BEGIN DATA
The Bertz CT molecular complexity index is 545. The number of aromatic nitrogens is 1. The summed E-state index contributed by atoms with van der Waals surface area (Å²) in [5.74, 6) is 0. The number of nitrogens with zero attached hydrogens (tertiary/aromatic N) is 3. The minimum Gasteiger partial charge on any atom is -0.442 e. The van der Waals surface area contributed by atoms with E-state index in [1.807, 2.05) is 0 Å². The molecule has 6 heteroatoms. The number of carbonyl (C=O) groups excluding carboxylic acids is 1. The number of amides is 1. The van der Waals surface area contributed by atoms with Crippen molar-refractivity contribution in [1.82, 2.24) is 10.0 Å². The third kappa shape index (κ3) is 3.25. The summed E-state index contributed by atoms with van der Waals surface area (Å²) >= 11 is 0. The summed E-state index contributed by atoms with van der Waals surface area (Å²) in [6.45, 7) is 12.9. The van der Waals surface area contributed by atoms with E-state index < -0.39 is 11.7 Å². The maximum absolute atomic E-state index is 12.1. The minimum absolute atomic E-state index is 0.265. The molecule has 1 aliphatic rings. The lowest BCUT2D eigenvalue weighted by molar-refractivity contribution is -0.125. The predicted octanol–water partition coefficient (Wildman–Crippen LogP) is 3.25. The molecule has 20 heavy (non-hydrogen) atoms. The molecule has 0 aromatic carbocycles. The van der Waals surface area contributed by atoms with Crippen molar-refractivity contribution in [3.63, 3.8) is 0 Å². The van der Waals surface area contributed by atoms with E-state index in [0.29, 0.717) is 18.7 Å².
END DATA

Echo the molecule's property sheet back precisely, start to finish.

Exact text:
The Bertz CT molecular complexity index is 545. The number of aromatic nitrogens is 1. The summed E-state index contributed by atoms with van der Waals surface area (Å²) in [5.74, 6) is 0. The number of nitrogens with zero attached hydrogens (tertiary/aromatic N) is 3. The minimum Gasteiger partial charge on any atom is -0.442 e. The van der Waals surface area contributed by atoms with E-state index in [1.807, 2.05) is 0 Å². The molecule has 6 heteroatoms. The number of carbonyl (C=O) groups excluding carboxylic acids is 1. The number of amides is 1. The van der Waals surface area contributed by atoms with Crippen molar-refractivity contribution in [1.82, 2.24) is 10.0 Å². The third kappa shape index (κ3) is 3.25. The summed E-state index contributed by atoms with van der Waals surface area (Å²) >= 11 is 0. The summed E-state index contributed by atoms with van der Waals surface area (Å²) in [6.45, 7) is 12.9. The van der Waals surface area contributed by atoms with E-state index < -0.39 is 11.7 Å². The maximum absolute atomic E-state index is 12.1. The minimum absolute atomic E-state index is 0.265. The molecule has 1 aliphatic rings. The lowest BCUT2D eigenvalue weighted by molar-refractivity contribution is -0.125. The predicted octanol–water partition coefficient (Wildman–Crippen LogP) is 3.25. The molecule has 20 heavy (non-hydrogen) atoms. The molecule has 0 aromatic carbocycles. The van der Waals surface area contributed by atoms with Crippen molar-refractivity contribution in [3.63, 3.8) is 0 Å². The van der Waals surface area contributed by atoms with E-state index in [0.29, 0.717) is 18.7 Å².